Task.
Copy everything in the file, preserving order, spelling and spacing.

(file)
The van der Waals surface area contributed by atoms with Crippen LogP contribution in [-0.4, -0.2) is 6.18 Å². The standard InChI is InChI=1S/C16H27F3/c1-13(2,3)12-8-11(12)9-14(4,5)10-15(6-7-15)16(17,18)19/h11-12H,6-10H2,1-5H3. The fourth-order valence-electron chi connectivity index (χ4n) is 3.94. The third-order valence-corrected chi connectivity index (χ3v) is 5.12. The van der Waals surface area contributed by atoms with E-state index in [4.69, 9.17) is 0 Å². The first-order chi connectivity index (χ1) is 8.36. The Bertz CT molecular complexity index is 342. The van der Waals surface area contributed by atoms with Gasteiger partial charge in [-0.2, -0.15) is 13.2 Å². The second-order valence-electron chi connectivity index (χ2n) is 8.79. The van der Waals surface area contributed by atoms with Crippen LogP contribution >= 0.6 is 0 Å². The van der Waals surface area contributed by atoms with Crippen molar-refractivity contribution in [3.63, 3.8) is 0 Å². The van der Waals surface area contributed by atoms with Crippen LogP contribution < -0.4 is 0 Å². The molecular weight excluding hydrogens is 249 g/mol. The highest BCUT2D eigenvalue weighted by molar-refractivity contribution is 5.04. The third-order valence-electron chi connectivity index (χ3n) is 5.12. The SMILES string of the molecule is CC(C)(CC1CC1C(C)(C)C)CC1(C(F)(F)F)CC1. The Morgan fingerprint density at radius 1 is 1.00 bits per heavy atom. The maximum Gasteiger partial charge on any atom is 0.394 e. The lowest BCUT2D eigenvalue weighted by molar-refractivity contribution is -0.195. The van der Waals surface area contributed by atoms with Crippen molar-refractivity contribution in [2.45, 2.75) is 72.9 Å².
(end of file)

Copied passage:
The van der Waals surface area contributed by atoms with Crippen LogP contribution in [-0.4, -0.2) is 6.18 Å². The standard InChI is InChI=1S/C16H27F3/c1-13(2,3)12-8-11(12)9-14(4,5)10-15(6-7-15)16(17,18)19/h11-12H,6-10H2,1-5H3. The fourth-order valence-electron chi connectivity index (χ4n) is 3.94. The third-order valence-corrected chi connectivity index (χ3v) is 5.12. The van der Waals surface area contributed by atoms with E-state index in [4.69, 9.17) is 0 Å². The first-order chi connectivity index (χ1) is 8.36. The Bertz CT molecular complexity index is 342. The van der Waals surface area contributed by atoms with Gasteiger partial charge in [-0.2, -0.15) is 13.2 Å². The second-order valence-electron chi connectivity index (χ2n) is 8.79. The van der Waals surface area contributed by atoms with Crippen LogP contribution >= 0.6 is 0 Å². The van der Waals surface area contributed by atoms with Crippen molar-refractivity contribution in [3.63, 3.8) is 0 Å². The van der Waals surface area contributed by atoms with Crippen LogP contribution < -0.4 is 0 Å². The molecular weight excluding hydrogens is 249 g/mol. The highest BCUT2D eigenvalue weighted by molar-refractivity contribution is 5.04. The third-order valence-electron chi connectivity index (χ3n) is 5.12. The SMILES string of the molecule is CC(C)(CC1CC1C(C)(C)C)CC1(C(F)(F)F)CC1. The Morgan fingerprint density at radius 1 is 1.00 bits per heavy atom. The maximum Gasteiger partial charge on any atom is 0.394 e. The lowest BCUT2D eigenvalue weighted by molar-refractivity contribution is -0.195. The van der Waals surface area contributed by atoms with Crippen molar-refractivity contribution in [2.45, 2.75) is 72.9 Å².